Writers for sites such as the Canary or Evolve Politics see themselves as activists as much as journalists. That frees them to spin news stories in a way that is highly attuned to the dynamics of social media, provoking strong emotions and allowing them to address their audience like a friend down the pub “telling it how it really is”.

People on Facebook or Twitter use news to tell their friends and the wider world who they are and what they believe in. Sharing the Canary story “Theresa May is trying to override parliamentary democracy to cling to power. But no one’s fooled” is a far more effective signal that you don’t like the Tory government than posting a dry headline about the cancellation of the 2018 Queen’s Speech.

This has long-term implications for the right’s ability to get its message out. Research by BuzzFeed has found that pro-Conservative stories were barely shared during the election campaign. It appears the “shy Tory” factor that skewed opinion polling in previous elections lives on, influencing what people are prepared to post online. If I were a young Tory looking forward to a long career, I’d be worried.

Distorted reality

Television was once the press’s greatest enemy. But its “newspaper reviews” now offer print titles a safe space in which they are treated with a level of respect out of all proportion to their shrinking readership. Surely this must change soon? After all, the Independent sometimes gets a slot (despite having ceased print publication last year) for its digital front page. How is it fair to exclude BuzzFeed News – an organisation that invests in reporting and investigations – and include the Daily Express, with its less-than-prescient weather predictions?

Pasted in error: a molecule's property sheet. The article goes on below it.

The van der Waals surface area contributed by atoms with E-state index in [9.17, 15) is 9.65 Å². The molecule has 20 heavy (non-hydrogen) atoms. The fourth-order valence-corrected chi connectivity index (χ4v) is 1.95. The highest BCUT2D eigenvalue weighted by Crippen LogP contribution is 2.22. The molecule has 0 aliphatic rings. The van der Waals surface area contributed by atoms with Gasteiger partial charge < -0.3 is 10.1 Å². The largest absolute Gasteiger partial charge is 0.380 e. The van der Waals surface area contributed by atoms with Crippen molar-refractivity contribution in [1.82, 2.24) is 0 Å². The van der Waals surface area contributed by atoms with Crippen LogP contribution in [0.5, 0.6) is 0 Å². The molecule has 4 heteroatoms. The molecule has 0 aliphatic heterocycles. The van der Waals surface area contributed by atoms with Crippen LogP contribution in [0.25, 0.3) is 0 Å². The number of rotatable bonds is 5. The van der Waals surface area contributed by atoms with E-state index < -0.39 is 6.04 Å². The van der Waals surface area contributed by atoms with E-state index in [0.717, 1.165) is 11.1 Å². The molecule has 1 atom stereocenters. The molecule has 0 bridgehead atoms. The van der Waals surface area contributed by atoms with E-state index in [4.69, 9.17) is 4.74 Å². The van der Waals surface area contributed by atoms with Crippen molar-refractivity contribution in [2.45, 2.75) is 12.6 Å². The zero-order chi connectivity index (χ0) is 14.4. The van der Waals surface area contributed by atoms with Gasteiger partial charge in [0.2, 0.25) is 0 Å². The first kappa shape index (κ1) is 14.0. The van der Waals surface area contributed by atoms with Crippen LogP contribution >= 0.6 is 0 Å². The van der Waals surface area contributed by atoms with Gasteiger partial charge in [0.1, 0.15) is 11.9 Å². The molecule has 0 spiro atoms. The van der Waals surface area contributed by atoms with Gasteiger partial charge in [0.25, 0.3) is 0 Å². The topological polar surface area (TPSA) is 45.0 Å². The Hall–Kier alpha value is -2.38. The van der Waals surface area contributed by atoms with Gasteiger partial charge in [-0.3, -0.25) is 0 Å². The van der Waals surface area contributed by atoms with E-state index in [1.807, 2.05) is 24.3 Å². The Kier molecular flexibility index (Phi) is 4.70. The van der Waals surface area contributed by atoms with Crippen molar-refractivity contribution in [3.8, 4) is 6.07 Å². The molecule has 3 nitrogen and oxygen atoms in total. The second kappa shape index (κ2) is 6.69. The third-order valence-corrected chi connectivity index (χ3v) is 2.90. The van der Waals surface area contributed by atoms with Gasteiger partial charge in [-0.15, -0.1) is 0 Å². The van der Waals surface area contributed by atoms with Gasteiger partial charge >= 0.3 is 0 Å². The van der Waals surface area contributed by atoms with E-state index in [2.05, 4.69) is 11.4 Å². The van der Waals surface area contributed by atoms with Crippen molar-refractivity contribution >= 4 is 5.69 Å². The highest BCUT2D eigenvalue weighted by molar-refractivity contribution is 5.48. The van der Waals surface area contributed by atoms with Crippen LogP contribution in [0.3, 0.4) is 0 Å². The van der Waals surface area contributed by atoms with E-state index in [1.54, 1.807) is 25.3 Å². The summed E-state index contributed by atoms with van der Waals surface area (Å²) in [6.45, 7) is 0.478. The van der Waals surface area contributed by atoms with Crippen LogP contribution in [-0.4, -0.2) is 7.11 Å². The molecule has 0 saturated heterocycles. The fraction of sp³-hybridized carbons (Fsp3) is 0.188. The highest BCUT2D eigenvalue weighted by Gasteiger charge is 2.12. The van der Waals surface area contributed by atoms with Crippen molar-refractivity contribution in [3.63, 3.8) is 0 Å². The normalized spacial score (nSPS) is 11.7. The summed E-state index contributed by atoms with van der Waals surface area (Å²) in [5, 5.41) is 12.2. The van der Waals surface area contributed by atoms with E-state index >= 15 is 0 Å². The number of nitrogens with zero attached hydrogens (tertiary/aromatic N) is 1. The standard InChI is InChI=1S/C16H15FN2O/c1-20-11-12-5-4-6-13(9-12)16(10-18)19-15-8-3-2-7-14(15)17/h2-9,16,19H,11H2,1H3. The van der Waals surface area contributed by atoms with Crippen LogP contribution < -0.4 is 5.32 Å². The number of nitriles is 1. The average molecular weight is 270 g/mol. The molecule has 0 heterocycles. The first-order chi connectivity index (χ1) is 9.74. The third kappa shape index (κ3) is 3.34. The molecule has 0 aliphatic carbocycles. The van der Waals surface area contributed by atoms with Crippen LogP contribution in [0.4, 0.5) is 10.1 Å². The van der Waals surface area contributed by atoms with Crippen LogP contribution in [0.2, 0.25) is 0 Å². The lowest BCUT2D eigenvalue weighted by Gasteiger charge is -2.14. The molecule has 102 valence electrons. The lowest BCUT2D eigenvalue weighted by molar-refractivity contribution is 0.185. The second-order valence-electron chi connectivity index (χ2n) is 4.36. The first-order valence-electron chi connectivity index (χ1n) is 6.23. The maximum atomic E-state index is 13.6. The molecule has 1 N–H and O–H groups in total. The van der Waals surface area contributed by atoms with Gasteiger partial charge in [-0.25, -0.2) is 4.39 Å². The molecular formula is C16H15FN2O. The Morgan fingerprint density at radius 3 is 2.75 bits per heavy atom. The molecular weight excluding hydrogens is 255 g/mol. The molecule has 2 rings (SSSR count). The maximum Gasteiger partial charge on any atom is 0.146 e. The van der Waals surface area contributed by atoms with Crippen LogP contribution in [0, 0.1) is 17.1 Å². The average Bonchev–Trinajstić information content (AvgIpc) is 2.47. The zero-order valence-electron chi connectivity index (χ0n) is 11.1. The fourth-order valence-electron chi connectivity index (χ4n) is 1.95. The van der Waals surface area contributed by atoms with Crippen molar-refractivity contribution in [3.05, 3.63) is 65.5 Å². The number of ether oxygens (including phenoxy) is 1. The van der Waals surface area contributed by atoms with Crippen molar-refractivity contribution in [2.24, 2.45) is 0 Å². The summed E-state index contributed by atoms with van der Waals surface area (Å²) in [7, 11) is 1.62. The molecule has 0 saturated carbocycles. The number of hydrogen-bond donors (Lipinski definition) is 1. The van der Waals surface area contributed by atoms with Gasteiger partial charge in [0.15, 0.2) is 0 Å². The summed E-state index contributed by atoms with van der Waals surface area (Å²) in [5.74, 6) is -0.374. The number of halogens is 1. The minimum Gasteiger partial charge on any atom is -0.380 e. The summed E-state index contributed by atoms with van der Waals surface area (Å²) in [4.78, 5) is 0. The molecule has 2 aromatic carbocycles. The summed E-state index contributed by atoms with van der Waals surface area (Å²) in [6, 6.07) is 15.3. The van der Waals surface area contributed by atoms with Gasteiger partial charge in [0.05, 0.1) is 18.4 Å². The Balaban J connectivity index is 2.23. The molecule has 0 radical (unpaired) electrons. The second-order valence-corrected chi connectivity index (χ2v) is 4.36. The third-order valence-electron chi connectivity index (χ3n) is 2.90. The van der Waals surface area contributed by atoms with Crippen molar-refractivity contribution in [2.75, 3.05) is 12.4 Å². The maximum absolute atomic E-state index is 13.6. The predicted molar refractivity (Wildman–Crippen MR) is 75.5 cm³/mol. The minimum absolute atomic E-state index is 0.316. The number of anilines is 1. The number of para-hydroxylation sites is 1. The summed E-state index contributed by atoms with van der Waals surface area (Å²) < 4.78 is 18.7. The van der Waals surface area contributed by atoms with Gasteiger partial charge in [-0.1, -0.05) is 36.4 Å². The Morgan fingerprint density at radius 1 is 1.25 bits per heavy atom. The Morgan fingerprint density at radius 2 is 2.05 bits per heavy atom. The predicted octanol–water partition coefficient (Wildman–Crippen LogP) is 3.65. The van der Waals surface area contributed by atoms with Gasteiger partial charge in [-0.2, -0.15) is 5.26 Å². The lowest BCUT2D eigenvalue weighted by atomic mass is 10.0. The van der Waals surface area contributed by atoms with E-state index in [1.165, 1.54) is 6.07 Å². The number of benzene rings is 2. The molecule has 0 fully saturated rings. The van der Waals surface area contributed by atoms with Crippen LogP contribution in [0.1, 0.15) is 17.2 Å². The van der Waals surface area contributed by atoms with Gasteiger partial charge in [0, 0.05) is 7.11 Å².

Another problem became apparent during the election. Because the press is so dominated by the right, coverage from the supposedly impartial broadcasters was skewed, as presenters and guests parroted headlines and front-page stories from partisan newspapers. Already, some political programmes, such as BBC1’s The Andrew Marr Show, have experimented with including news from outside Fleet Street. One of the newspaper industry’s most reliable allies is looking for new friends.

Alternative facts

The rise of sites spreading the left-wing gospel across Facebook may be good for Labour but that doesn’t mean it’s good for the public. This was illustrated on 16 June in a post by a relatively new entrant called the Skwawkbox, which claimed that a government “D-notice” – now called a DSMA-notice – might be in place restricting news organisations from reporting on the number of casualties from the Grenfell Tower fire.